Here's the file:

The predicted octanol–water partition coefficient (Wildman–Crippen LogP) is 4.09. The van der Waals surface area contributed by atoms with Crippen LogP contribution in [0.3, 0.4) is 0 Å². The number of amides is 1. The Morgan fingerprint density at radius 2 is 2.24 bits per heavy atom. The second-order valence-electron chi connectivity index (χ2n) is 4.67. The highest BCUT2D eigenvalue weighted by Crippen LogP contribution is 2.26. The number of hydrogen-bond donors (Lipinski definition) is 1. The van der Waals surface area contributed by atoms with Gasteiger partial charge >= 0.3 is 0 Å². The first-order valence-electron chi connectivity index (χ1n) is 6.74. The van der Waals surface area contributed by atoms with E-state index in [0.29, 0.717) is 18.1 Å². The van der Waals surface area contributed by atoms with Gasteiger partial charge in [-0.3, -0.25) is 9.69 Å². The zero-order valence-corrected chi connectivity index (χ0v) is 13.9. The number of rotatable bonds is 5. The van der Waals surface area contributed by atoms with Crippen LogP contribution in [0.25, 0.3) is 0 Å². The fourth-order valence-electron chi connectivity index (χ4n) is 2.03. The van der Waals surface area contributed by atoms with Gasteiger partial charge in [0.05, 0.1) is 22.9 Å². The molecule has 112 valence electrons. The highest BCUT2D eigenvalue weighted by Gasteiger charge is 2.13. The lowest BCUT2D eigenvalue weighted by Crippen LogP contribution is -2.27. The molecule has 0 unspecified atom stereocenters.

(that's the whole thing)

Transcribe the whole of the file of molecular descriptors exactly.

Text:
The predicted octanol–water partition coefficient (Wildman–Crippen LogP) is 4.09. The van der Waals surface area contributed by atoms with Crippen LogP contribution in [0.3, 0.4) is 0 Å². The number of amides is 1. The Morgan fingerprint density at radius 2 is 2.24 bits per heavy atom. The second-order valence-electron chi connectivity index (χ2n) is 4.67. The highest BCUT2D eigenvalue weighted by Crippen LogP contribution is 2.26. The number of hydrogen-bond donors (Lipinski definition) is 1. The van der Waals surface area contributed by atoms with Gasteiger partial charge >= 0.3 is 0 Å². The first-order valence-electron chi connectivity index (χ1n) is 6.74. The van der Waals surface area contributed by atoms with E-state index in [0.29, 0.717) is 18.1 Å². The van der Waals surface area contributed by atoms with Gasteiger partial charge in [-0.3, -0.25) is 9.69 Å². The zero-order valence-corrected chi connectivity index (χ0v) is 13.9. The number of rotatable bonds is 5. The van der Waals surface area contributed by atoms with Crippen LogP contribution in [0.25, 0.3) is 0 Å². The fourth-order valence-electron chi connectivity index (χ4n) is 2.03. The van der Waals surface area contributed by atoms with Gasteiger partial charge in [0.05, 0.1) is 22.9 Å². The molecule has 112 valence electrons. The highest BCUT2D eigenvalue weighted by Gasteiger charge is 2.13. The lowest BCUT2D eigenvalue weighted by Crippen LogP contribution is -2.27. The molecule has 0 unspecified atom stereocenters.